CBD: the “light cannabis”, would have relaxing, euphoric and even anxiolytic virtues. The market is promising, the sellers are flourishing, should we rush into these shops?
While the debate on the legalization of cannabis agitates part of the public space in France, Swiss law has since 2011 allowed the sale of cannabis containing less than 1% THC, the substance responsible for the pharmacological effects of cannabis in humans.
Thanks to this law, you can now choose the best CBD flowers online, for express delivery and high-quality CBD products in Switzerland!
CBD: what are we talking about?
“CBD cannabis” is not subject to the Narcotics Act, which prohibits the cultivation, consumption and sale of cannabis, as long as its THC content is greater than 1%.
Beyond this limit, hemp is considered a narcotic. Switzerland is an exception since most European countries prohibit the cultivation of plants containing 0.2% THC levels. Therefore, it is a producers’ paradise, even if, to date, only a handful of producers and sellers are registered with the authorities.
The product is sold in various forms. It can be tablets, liquid for electronic cigarettes, but it is also found in some cosmetics.
If the market seems promising, one can wonder if the craze is temporary or lasting. Price could play a deciding factor. It varies according to the brand and the type of herb, but it is generally around 10 francs per gram.
The authorities also wish to regulate these products’ sale by dispelling the legal vagueness after a period of poorly controlled expansion.
CBD: for which clientele?
Far from the caricature of the stoner, we observe a varied clientele.
What appeals to some buyers is that if the product tastes and smells like marijuana, it does not get “high”. The dominant substance in this type of hemp, which is cannabidiol / CBD, which, unlike conventional cannabis, has no psychoactive effect. In other words, it does not cloud the mind, which allows customers to go to work or more generally to assume their responsibilities while having full possession of their means.
CBD: what about the marketing rules?
The Federal Office of Public Health (OFSP) and the Swiss Institute for Therapeutic Products, Swissmedic, published a leaflet at the end of February to clarify the status of cannabis containing less than 1% THC.
Whatever its form – cosmetic, dried flower or food – must now be declared before being marketed. Considered in the eyes of the law as “tobacco substitutes”, these products carry the same warning as that appearing on a packet of cigarettes and are therefore subject to the same tax as tobacco products which represents 25% of the price of sale.
Some try to avoid it by marketing the substance as “raw material”, but this is prohibited. In this regard, the Federal Customs Administration recalled that all cannabis products that can be smoked or vaporized are taxable, regardless of their form or presentation.
CBD: what are the health effects?
The substance has had some success thanks to its high concentration of cannabidiol, or CBD. This molecule, which now gives the product its nickname, would have a relaxing effect. According to some consumers, it would relieve migraines or help fight insomnia.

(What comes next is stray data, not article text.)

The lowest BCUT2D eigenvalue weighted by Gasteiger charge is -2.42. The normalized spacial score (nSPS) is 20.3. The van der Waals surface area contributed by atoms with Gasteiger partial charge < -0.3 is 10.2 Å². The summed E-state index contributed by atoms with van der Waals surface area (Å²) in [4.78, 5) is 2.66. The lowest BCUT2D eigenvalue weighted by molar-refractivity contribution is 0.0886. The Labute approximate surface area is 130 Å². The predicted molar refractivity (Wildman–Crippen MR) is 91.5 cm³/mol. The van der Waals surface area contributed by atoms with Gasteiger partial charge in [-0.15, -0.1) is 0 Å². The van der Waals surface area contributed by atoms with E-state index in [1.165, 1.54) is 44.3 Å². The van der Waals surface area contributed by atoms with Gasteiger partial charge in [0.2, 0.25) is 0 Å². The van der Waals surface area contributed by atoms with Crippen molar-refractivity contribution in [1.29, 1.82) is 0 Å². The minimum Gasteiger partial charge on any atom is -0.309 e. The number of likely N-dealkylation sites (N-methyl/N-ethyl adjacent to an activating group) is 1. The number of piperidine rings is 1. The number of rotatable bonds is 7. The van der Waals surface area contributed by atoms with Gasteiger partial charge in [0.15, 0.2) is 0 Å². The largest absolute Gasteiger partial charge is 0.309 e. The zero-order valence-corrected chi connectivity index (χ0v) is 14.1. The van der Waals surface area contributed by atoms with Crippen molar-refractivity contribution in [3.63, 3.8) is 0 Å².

However, vendors of these structures are prohibited from giving medical advice. The OSP has also recalled that any mention suggesting any therapeutic effect, such as a calming or soothing effect was forbidden.
It should also be remembered that consumption by combustion, whatever the substance smoked, presents health risks.
CBD: watch out for police checks!
It is impossible to tell the naked eye between legal and illegal cannabis having the same smell and taste. In the event of a police check, the consumer is offered two possibilities.
He either pays a fine of around 100 francs, sanction provided, in the event of possession of a quantity of grass less than ten grams or accepts that the product is confiscated and subjected to an analysis to know whether or not it is an illicit substance.
But what about cannabis in Switzerland in general? And what is the Federal law on drugs says? Cannabis use is not allowed in Switzerland!
Definition of a narcotic
The products made from cannabis are considered drugs under the Federal Act of 1951 on Narcotic Drugs and Psychotropic Substances (Narcotics Act, SR 812,121), regulating the manufacture, distribution, acquisition and use of narcotics and psychotropic substances.
For this law, the following definitions apply:
- narcotics: substances and preparations which cause dependence and which have morphine, cocaine or cannabis-like effects, and those which are made from these substances or preparations or which has a similar impact.
- Therapeutic use of narcotics may be authorized under certain conditions. Indeed, the 2011 version of this federal law allows a limited medical application or in the field of research: therapeutic cannabis.
“The cultivation, trade and distribution, as well as the prescription of cannabis, is exceptionally possible in motivated cases, particularly when it comes to severe illnesses.
Doctors and veterinarians will be required to notify the so-called “off-label” use. In other words, when they prescribe drugs authorized as medicinal products for an indication other than that which is accepted, they must inform the competent cantonal authorities within 30 days. ”
Art. Link with the law on therapeutic products the federal law of 15 December 2000 on medicinal products applies to narcotics used as therapeutic products.
This law is applicable if the law on therapeutic products does not provide regulation or if its regulation is less extensive. But cannabis products with a THC content of less than 1% are not subject to the narcotics law!
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